Pre-pack administration sales involve the sale of a company’s assets by the administrator at the very start of the administration process, thereby preserving value and effectively allowing a ‘going-concern’ sale. Whilst pre-packs have been useful to enable a quick transfer of assets where a company is facing difficulties, there is an inherent lack of transparency as the negotiation of sale terms occur between the company, the purchaser and the proposed administrator prior to the formal appointment of the administrator. As a result, pre-packs have been subject to criticism, particularly where there are connected parties and from unsecured creditors who may see the purchaser as “asset stripping”.
As a result of the need to ensure all creditors have confidence in the process, the Government has now published its amended draft legislation around the independent scrutiny of pre-pack administration sales.
Under the draft regulations, it should be mandatory that the sale of assets to connected party purchasers be referred for an independent opinion. The decision not to ban sales to connected parties in pre-packs should be welcomed by insolvency and restructuring practitioners because pre-packs administration sales involving connected parties are a key rescue tool for businesses, both for preserving a business and maximising returns to creditors. The purpose of the new laws is to therefore regulate pre-pack sales to connected persons, with the aim of balancing the rights of creditors (to protect their value) and viable business rescue options.
The new regulations should come into force on 30 April 2021, following debate in the Commons and the Lords, and will apply only to administrations that commence on or after this date.
The key provisions under the new regulations are as follows:
Substantial Disposals by an Administrator
The restrictions will apply to a ‘substantial disposal’, which is defined as ‘a disposal, hiring out or sale to one or more connected persons, during the period of 8 weeks beginning with the day on which the company enters administration, of what is, in the administrator’s opinion, all or a substantial part of the company’s business or assets.’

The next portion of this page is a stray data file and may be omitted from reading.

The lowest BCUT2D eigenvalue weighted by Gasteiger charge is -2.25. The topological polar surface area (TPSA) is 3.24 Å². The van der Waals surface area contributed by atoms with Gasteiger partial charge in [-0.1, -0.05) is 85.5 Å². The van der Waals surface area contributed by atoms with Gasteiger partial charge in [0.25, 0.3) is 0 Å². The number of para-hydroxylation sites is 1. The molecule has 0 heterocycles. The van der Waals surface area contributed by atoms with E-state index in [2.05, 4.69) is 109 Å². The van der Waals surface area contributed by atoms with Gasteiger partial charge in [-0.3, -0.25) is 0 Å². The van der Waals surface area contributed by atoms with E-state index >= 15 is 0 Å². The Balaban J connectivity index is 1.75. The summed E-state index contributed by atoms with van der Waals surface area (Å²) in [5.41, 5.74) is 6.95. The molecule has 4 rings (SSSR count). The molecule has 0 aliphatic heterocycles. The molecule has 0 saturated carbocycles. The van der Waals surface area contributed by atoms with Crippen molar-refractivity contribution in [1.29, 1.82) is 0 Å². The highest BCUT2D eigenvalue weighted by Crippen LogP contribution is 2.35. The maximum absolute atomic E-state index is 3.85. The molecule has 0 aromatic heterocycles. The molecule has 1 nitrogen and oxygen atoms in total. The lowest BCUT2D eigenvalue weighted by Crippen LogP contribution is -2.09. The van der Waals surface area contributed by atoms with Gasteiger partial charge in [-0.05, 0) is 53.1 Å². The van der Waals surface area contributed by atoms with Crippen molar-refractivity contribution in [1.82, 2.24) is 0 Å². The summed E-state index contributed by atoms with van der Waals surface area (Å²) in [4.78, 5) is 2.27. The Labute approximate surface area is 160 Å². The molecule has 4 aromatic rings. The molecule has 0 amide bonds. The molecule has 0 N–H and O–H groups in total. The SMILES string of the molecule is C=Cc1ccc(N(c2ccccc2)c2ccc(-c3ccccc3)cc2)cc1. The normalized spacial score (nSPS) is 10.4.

Under the new regulations, administrators must not make a substantial disposal unless either:
o the approval of the company’s creditors for the disposal is sought in the statement of administrator’s proposals, which includes proposals for making the disposal, and the company’s creditors subsequently approve the proposals (with or without modifications); or
o a qualifying written report in respect of the disposal has been obtained by a connected person, made by an individual who is an evaluator, and given to the administrator who must consider its contents and be satisfied that it both meets certain requirements and includes specific content, as set out in the new regulations.
For the purposes of the regulations, the administrator needs to be satisfied that the individual (e.g. the evaluator) making the report has “sufficient relevant knowledge and experience for the purposes of making a qualifying report’. In practice, the connected person should ask the administrator for a recommendation for an evaluator to prepare the report.
The evaluator will satisfy the requirements as to independence, unless they are connected with the company or the connected person or know or have reason to believe they have an interest with respect to the disposal. The administrator must have no reason to believe that the evaluator has been made bankrupt or is subject to any disqualification orders (the regulations include a list of disqualifications). The evaluator also needs to meet the requirements as to insurance (e.g. by having professional indemnity insurance in place).